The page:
IE9 and JPEG-XR: first impressions

April 5th, 2010. Tagged: IE, images, PEAR, performance, PHP certification

One of the new features in IE9 is the support for the JPEG-XR format, which reportedly has a better compression. Is it something we should dive into ASAP?

JPEG-XR

The wikipedia article is here. This format is developed and patented (red flag!) by Microsoft (yellow flag! :) ), it replaces the suggested JPEG-2000 format and is an official standard as of mid '09. It's formerly known as "HD photo" and "Microsoft something something" and is heavily used in Vista and Windows 7 - two OSes I'm yet to experience. Anyway.

The wikipedia article says that the format has a better compression, so I had to take a look at it!

Software support

That's where the problems start. The list of software that supports the format is not too long and most of the software just reads it, like IE9. IE9 doesn't run on XP, so I couldn't actually test it.

What I managed to try was:

  • a plugin for Paint.NET that read/writes JPEG-XR
  • a 60-day trial version of MS' Expression Design 3 that reads/writes - this required an upgrade of my .Net platform, so the whole process took forever on the poor XP VMWare (but hey, I have a book to finish, so no distraction is too long!)
  • a plugin for IrfanView that reads the format

Nothing for Mac though.

There's rumors all over the place that MS have a beta version of a Photoshop plugin that works on the Mac, but even the MS' press release linked to a 404. (which redirected to a bing search - here's the secret to gaining search market share!)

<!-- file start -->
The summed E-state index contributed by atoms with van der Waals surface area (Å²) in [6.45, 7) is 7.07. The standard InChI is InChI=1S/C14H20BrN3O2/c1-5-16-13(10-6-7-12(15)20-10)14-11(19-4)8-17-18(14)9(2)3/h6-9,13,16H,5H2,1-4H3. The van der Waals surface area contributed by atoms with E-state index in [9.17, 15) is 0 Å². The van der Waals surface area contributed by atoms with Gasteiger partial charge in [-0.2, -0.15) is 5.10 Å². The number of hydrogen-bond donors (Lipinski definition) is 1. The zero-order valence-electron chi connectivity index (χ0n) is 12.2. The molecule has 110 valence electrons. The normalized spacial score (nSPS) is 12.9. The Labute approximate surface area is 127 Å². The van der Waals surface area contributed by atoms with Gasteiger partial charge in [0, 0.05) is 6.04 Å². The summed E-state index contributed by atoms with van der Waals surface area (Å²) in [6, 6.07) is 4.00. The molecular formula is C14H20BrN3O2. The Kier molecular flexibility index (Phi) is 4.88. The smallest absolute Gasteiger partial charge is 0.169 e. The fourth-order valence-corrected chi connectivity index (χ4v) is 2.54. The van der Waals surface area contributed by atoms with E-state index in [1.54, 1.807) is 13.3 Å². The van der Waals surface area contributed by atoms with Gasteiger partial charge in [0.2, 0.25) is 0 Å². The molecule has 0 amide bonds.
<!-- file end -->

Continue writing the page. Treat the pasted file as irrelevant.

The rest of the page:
Actually before I digged into these programs, my first instinct was to check if ImageMagick supports this format. Turns out no. IMagick used libjpeg like pretty much all image programs out there and curiously enough here's what libjpeg's README has to say:

FILE FORMAT WARS
================

The ISO JPEG standards committee actually promotes different formats like
JPEG-2000 or JPEG-XR which are incompatible with original DCT-based JPEG
and which are based on faulty technologies.  IJG therefore does not and
will not support such momentary mistakes (see REFERENCES).
We have little or no sympathy for the promotion of these formats.  Indeed,
one of the original reasons for developing this free software was to help
force convergence on common, interoperable format standards for JPEG files.
Don't use an incompatible file format!
(In any case, our decoder will remain capable of reading existing JPEG
image files indefinitely.)

Sounds like another red flag to me. IDG (Independent JPEG Group) are the creators of libjpeg. If libjpeg doesn't sounds like it will support it JPEG-XR, that means adoption can be really slow if not feasible at all. But even if IE is the only browser under the sun that supports the format and the format is so much better, then there might be cases where it could be beneficial to browser-sniff and send different image versions, as far-fetched as that may sound.

Test in Paint.NET

I started with Paint.NET because it was the easiest. I took a photo I've taken with the iPhone, keeping the use case real, and resized to a 600x450px which sounds like a normal thing to do in a blog post for example. I used IrfanView and PNG, so that the original is lossless (click the thumb for the actual source image).

I converted the photo with Paint.NET to JPEG and to JPEG-XR (also called WDP/HD Photo). In both cases I used quality of 80%. There was also an option for WDP which was 32bit image by default, which I changed to 24 bits because the image was smaller filesize.

WDP export in Paint.NET